Articles - The Net vs. Nature
Over the last few days, I've noticed many disturbances on the Internet. Mail has been going missing, a lot of sites have been down. It seems to be a global thing. It can make life pretty difficult if you are building and maintaining sites, or are reliant on the Internet to communicate with family and friends.
So much of our world is now dependent on the Internet to keep things flowing. I still think it's a great tool as the Internet has broken down international barriers. I have met many wonderful people through this medium.
While the difficulties I have been experiencing over the last couple of days are probably coincidental, I remember a point last year when this wasn't the case. It wasn't caused by hackers, or Australia's "extension cord" being cut by a Japanese trawler (again).
It was the sun....seriously...solar flares.
A solar flare is an explosion on the Sun that happens when energy stored within it is suddenly released. Flares produce a burst of radiation across the entire electromagnetic spectrum, from radio waves to x-rays and gamma-rays - it's a radiation smorgasboard!
The frequency of these flares is tied in with the Sun's eleven year cycle. When the flares peak, radiation forty billion times greater than an atomic bomb, weighing from 1-10 billion tonnes and travelling at approximately 1-2 million mph is flung into the solar system. When the solar cycle is at a minimum, active regions are small and rare. Few solar flares are detected. These multiply as the Sun approaches the most active part of its cycle. The Sun reached its maximum, from what I understand, late last year.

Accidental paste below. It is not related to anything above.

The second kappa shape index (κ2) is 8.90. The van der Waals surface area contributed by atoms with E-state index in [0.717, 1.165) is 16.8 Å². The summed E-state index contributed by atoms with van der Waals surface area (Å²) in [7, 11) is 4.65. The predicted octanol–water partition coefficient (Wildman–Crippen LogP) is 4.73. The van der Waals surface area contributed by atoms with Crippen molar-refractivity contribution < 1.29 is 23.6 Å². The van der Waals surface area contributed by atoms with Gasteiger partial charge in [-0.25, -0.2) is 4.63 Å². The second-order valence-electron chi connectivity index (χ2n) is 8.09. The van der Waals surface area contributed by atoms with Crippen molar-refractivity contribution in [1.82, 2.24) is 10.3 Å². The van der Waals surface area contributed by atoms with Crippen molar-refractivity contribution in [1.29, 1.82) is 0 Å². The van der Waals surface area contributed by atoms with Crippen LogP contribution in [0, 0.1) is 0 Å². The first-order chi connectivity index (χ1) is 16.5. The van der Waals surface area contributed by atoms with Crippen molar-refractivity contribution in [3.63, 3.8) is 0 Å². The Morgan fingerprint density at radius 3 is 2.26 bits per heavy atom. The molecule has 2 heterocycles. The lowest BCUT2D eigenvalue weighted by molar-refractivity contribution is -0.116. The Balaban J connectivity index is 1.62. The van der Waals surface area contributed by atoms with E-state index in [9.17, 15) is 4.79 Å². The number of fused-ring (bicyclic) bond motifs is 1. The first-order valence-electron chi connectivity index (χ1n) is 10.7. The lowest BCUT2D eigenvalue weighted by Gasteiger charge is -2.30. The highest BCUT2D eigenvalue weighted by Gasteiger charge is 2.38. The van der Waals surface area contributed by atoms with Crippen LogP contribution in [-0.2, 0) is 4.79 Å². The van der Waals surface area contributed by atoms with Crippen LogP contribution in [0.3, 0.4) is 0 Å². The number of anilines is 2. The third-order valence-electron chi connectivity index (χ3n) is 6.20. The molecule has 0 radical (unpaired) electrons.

Flares and geomagnetic storms (extreme solar wind caused by charged particles) can have serious ramifications on our communications, navigational tools and power supply. On March 23, 1989, Hydro-Quebec had a 9 hour blackout affecting 9 million people. The cause was a geomagnetic induced current (GIC) due to a large geomagnetic storm. Solar flares can effect cell phone communications, GPS navigation, other satellites and more importantly, my dear friend, business partner and confidant - The Internet.
A little ray of sunshine is sometimes not a good thing, and no, don't rub sunscreen lotion on your modem (I already tried it - had to buy a new modem).
Just to put your mind at ease, here's the current weather forecast from The Space Environment Center:
"Forecast of Solar and Geomagnetic Activity
21 February - 19 March 2001
Solar activity is expected to be at low levels during most of the
No proton events are expected during the period.
The greater than 2 MeV electron flux at geosynchronous orbit is
expected to be at normal levels during most of the period.
Geomagnetic field activity is expected to be at quiet to unsettled
levels, barring an Earth-directed CME."
...I feel so much better knowing that, gotta love them protons.....:0)
Taming the Beast
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